Hilburn defended the state's latest plan, saying, "This was not a flippant plan."

Jackson, who did not rule out ordering "mechanical air" for the inmates, warned he could sanction the state if it doesn't remedy the constitutional violations that he and the 5th Circuit found - that the high heat indexes violate the 3 inmates' Eighth Amendment guarantee against cruel and unusual punishment.

"A court can't simply sit on its hands and allow a constitutional violation to persist," he said.

Ball, Code and Magee - shackled and dressed in bright orange prison garb - testified in the cool confines of Jackson's courtroom and said they continue to suffer from dizziness, nausea, headaches and profuse sweating due to the unrelenting heat in their cells.

"It ain't got as hot as it's going to get," Ball noted.

Summer doesn't officially begin until Monday.

"It's too hot" on Louisiana's death row, testified Dr. Susi Vassallo, of Texas. "It's dangerously hot."

Vassallo, a medical doctor who specializes in heat-related illnesses, said the components of the state's 2nd heat remediation plan, either considered individually or collectively, do not reduce the substantial risk of serious harm to the 3 inmates. She described the plan's components as comfort rather than safety when dealing with heat indexes exceeding 88 degrees.

"If we set the bar at death, that is too high," she said.

Colin Clark, an assistant state attorney general, said in court that the Louisiana Department of Corrections has not had a single heatstroke incident in the last 9 years.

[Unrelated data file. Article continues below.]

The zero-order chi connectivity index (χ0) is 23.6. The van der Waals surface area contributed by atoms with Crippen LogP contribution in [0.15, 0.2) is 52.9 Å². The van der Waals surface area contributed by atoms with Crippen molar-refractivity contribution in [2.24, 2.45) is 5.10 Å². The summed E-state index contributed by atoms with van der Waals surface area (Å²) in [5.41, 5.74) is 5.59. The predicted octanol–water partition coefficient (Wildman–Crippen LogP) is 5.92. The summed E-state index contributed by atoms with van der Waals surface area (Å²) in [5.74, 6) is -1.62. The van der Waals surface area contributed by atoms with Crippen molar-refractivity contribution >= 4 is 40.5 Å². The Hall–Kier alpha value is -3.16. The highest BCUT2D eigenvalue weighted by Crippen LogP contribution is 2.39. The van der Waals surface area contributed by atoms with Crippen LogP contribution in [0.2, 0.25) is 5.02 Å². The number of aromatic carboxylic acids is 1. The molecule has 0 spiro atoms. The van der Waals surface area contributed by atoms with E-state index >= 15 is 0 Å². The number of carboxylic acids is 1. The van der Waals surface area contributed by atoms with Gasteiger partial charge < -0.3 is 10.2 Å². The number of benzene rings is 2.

The 5th Circuit last year suggested the state could open the doors to the air-conditioned guard pods and divert cool air into the death-row tiers, but Jimmy Cruze, the death row warden, testified Wednesday the appeals court's suggestion was rejected by the state because it poses a security risk.

"It's a bad security move," he said. "We don't leave doors open."

Mechanical engineer Frank Thompson, who designed death row, testified the death-row core is air-conditioned but the death-row tiers are equipped only with cross ventilation and a central heating system. Death row, he said, meets commercial building standards.

Air conditioning is the only plausible way to stop heat indexes from surpassing 88 degrees, Thompson added.

Ball is on death row for fatally shooting a beer delivery man during the 1996 armed robbery of a Gretna lounge.

Magee was condemned to die for the 2007 shotgun murders of his estranged wife and their 5-year-old son in a subdivision near Mandeville.

Code received the death penalty for the 1985 murders of 4 people at a house in Shreveport.

Source: The Advocate, June 16, 2016

- Report an error, an omission: deathpenaltynews@gmail.com - Follow us on Facebook and Twitter

Most Viewed (Last 7 Days)

Singapore: Drug trafficker hanged after last-ditch bid to reopen case fails

Missouri inmate Russell Bucklew receives reprieve before execution

Iran: Two Brothers Hanged in Public over Armed Robbery Charges

Saudi Arabia beheads Indonesian worker despite Jokowi’s pleas for clemency

Texas: Court findings offer hope for death row inmate in case tainted by 'Dr. Death'

20 Minutes to Death: Record of the Last Execution in France

Gov. Kasich, heed Ohio Parole Board and don't execute William Montgomery

Alabama executes Michael Eggers

Death sentence reinstated for Mississippi's only woman on death row

Supreme Court refuses to reconsider death penalty in Arizona case